February 16, 2018

The LIS Placement Gap

By John N. Berry III, Editor-at-Large

Placement support—an example of “what is broken”

Help with career planning and placement was high among the many things a group of students told me was missing from their LIS education. They listed other gaps and faults, too, some from the basic curriculum and some that might be referred to as supplementary services.

That’s why I had to laugh recently when I read questions in an online discussion that asked, “What’s broken? What needs to be fixed?” Tom Wilding, interim director of the University of Arizona’s School of Information and Library Resources, kept repeating that question in the endless and very repetitive debate on the JESSE discussion list about the “Core Competences” issued by the American Library Association’s (ALA) Presidential Task Force on Library Education. The majority of library educators who responded were as repetitive as Wilding, and their main message seemed to be, “Don’t you dare tell us what to teach!”

One thing remains broken in that particular conversation: so far, current LIS students and recent graduates from the accredited programs have not been asked to participate. Wilding’s question has not been put to them. Their absence is a glaring omission, even though (just) one recent grad was on ALA’s task force that came up with the competences.

I know the students have many answers for Wilding because in the last few semesters of my own LIS teaching I have posed the same question. Surprise, surprise, Tom, the students know what’s broken, and their list is longer than you might expect. I fervently hope those students and recent LIS graduates will voice those concerns more loudly. Their input would have a sobering and useful effect both on the library educators who think all is perfect in LIS and the older practitioners who think everything is wrong. Those two, usually at an impasse, seem to be the only voices in the current argument.

High on the student/graduate agenda is career and placement guidance. The faltering economy magnifies the failure of LIS programs to provide such direction. Library and information jobs are scarce. Both students and recent graduates need much more counseling and downright instruction in career planning and résumé preparation, as well as help from faculty and university placement staff with the data and background about specific positions and job openings. Some schools may provide partial assistance but most do not. Of the dozens of young librarians I’ve spoken with, none had received any of this much-needed support from their LIS curricula.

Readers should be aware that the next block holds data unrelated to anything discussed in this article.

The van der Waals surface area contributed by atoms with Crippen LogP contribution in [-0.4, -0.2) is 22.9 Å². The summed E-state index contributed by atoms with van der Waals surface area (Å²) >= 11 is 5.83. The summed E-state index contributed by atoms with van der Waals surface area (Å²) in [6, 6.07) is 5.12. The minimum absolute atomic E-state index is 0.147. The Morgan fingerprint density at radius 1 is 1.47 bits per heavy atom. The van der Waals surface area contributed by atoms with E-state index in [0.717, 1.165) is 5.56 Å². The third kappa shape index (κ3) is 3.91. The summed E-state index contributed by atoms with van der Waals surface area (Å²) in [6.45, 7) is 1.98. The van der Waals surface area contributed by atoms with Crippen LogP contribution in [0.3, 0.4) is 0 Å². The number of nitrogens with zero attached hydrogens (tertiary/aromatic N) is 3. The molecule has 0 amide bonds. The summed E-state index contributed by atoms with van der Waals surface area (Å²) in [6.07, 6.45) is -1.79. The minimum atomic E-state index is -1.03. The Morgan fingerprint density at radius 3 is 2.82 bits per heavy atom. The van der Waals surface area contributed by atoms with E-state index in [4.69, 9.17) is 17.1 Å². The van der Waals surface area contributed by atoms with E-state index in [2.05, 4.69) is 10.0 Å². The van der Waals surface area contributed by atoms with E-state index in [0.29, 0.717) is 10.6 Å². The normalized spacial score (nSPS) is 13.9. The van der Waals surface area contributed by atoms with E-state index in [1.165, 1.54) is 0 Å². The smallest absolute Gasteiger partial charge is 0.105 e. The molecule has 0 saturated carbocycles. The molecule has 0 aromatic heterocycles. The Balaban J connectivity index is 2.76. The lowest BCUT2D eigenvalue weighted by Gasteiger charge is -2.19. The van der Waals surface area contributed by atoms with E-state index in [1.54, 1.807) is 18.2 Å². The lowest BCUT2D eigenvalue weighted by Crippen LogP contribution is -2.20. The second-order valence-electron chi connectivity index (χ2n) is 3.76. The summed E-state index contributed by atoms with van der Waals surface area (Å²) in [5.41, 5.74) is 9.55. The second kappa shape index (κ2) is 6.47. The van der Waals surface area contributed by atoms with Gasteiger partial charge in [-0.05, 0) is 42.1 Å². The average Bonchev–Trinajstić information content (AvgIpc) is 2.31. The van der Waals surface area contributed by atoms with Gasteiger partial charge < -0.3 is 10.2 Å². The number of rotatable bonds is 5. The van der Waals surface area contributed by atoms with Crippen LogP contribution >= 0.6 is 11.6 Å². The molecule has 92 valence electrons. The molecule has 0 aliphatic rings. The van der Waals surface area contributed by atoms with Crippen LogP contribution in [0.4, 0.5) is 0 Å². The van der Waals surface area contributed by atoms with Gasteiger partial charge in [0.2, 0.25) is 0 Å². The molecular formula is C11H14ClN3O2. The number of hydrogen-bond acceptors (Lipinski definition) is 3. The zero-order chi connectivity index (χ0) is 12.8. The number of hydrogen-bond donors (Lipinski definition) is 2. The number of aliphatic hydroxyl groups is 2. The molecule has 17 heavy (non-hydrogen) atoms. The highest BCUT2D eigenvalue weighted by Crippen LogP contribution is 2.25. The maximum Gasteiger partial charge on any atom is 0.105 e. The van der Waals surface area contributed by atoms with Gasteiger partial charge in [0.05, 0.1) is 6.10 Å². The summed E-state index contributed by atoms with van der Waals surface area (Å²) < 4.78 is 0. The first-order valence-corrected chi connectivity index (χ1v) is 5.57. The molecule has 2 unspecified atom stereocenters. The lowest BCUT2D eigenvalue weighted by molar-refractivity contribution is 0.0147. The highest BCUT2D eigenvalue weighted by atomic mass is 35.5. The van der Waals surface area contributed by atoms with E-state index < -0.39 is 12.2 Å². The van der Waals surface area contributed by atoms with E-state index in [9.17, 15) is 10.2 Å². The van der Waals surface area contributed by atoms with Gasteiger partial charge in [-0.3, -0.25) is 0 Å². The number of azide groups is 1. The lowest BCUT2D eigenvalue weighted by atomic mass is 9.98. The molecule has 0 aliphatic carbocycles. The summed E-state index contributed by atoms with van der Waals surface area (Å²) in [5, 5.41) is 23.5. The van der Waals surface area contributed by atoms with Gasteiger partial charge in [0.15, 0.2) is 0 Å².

It is more surprising to me because when I was in “library school,” in that prehistoric period when there was no Internet, the LIS program at Simmons College held weekly placement sessions attended by the dean, the college placement office staff, and many of the faculty. Nearly every library opening was discussed in depth, along with all the techniques for interviews and tactics of the job search.

It is obvious why such placement guidance is crucial now. Those in LIS programs who are already employed wonder if their MLS will mean a promotion to a professional-level position. Many worry about the invasion of people with other credentials and other degrees into what were once exclusively jobs for professional librarians (see Norman Oder’s “MLS: Hire Ground?” LJ 6/1/09, p. 44–46). They have noticed with alarm the “deskilling” of library employees and the resulting assignment of once professional duties to those who don’t have the MLIS credential. From their perspective as students, the placement picture is troubling at best. Even those currently employed in libraries are worried that they may be laid off, or be stalled in paraprofessional jobs although they have earned their new MLIS.

So, Tom Wilding, here’s one item on the list of things that most LIS programs need to address. If you’re interested in the rest of them, from the student view, stay tuned. I plan to share them in future columns. As a member of that ALA task force, “fixing” LIS education is one of my favorite topics.

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